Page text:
By Michael Grossberg, The Columbus Dispatch
Reefer Madness can be silly fun but the off-Broadway cult musical requires performers to go all-out for maximum comic effect.
Just about as giddy and giggly as it needs to be, Shadowbox Live’s brisk production revels in the melodramatic moments and hallucinatory atmosphere of this mock-jeremiad against the evil weed.
At last night’s opening at the Shadowbox Live Building, the cast overacted hilariously and sang and danced as energetically as if many were, in fact, hopped up on something.
Such high spirits make all the difference in composer Dan Studney and author-lyricist Kevin Murphy’s 2001 retro-rock musical, which lacks memorable tunes or especially witty lyrics.
What it does have is a winning light touch in spoofing what already seemed like self-parody, especially to aging boomers who grew up in the 1960’s: the 1936 anti-marijuana propaganda film of the same title.
As the amusingly earnest narrators, Tom Cardinal and Mary Randle urge viewers to take up arms against the leafy green menace to youth. Their recurrent commentary, like archetypal Mrs. Grundy, provides the necessary moral opprobrium to balance the mounting pandemonium.
Straight-laced Jimmy Harper (Jamie Barrow, consistently convincing despite his stereotyped role) and naïve Mary Lane (Renee Horton) embark on a predictable journey from innocence to seduction and dissolution, but they do so with wide-eyed charm and later, wild-eyed mania.
More than Romeo and Juliet (the title of one song), the ill-fated pair might be more aptly compared to Brad and Janet, who charted a similarly virginal-to-hormonal path in The Rocky Horror Show.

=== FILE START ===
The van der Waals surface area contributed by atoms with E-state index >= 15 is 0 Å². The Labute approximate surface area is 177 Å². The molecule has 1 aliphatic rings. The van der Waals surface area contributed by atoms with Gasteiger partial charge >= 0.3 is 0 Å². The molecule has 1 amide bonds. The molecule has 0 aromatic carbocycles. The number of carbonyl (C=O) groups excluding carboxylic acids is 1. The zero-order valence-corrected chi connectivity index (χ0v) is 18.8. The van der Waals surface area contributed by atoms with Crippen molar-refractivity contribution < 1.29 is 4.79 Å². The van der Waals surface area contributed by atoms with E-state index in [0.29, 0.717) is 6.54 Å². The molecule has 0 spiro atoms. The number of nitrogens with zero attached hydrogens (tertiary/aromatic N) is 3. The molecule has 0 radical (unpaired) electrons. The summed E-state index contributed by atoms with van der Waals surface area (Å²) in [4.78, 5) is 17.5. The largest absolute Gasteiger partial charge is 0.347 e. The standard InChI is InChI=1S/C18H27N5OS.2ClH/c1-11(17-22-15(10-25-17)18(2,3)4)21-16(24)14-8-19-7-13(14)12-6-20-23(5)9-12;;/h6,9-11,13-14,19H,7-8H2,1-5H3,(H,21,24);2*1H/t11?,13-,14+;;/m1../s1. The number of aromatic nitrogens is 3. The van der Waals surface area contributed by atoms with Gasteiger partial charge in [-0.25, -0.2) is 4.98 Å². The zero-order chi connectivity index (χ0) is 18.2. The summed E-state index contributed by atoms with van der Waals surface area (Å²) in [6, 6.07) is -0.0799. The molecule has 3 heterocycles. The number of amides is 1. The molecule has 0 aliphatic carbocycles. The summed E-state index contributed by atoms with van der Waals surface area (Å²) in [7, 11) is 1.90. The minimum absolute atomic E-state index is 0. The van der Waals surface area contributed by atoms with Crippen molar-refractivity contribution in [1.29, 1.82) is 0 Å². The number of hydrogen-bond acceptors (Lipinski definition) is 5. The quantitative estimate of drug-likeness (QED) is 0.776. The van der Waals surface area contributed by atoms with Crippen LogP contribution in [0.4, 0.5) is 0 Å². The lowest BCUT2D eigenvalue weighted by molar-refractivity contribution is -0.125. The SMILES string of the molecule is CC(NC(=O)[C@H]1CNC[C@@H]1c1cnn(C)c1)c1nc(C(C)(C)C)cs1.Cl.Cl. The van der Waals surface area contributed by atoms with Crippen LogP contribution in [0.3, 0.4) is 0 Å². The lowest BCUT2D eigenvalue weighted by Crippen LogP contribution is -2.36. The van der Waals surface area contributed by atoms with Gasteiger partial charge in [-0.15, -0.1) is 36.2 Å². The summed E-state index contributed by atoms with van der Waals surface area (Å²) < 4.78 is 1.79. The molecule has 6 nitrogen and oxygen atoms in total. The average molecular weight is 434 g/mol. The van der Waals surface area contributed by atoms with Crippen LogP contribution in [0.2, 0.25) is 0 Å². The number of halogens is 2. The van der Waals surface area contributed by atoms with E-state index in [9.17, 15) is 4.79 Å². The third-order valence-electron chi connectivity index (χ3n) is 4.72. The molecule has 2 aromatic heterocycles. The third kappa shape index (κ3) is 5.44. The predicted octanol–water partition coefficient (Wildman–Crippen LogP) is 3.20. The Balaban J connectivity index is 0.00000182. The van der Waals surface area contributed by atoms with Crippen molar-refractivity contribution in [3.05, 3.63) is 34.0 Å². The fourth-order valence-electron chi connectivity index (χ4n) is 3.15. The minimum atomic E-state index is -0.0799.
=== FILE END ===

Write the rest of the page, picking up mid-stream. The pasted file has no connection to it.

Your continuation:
Under the perky direction of Julie Klein and the swinging choreography of Katy Psenicka, the topnotch ensemble adopts a tongue-in-cheek and weed-in-mouth attitude that enlivens even the weakest scenes and songs.
As the sinister drug-pusher Jack, Donathin Frye is saddled with abusive and violent behavior towards women that’s truly not funny. That, along with some sexual innuendo, probably limits the show to mature audiences.
The closest the show comes to musical-comedy heaven is when Jimmy hallucinates a hippie-style Jesus Christ (Billy DePetro), along with a chorus of singing angels.
Other standouts include Leah Haviland, as the saddest and most conflicted denizen of the reefer den; and Edelyn Parker, who leads a jitterbugging gang at the teen hangout.
The live onstage band helps brings out the retro echoes of 1950s/1960s rock as well as older-but-welcome swing music.
Designer Kaitlin Descutner’s sky-blue, lemon, red and checkerboard black-and-white costumes vividly anchor the story in the 1950s – a weird but harmless update by Shadowbox for a story otherwise well-grounded in the 1930s.
With its bold design, crisp direction and peppy performances, Shadowbox has lifted a minor musical somewhat higher.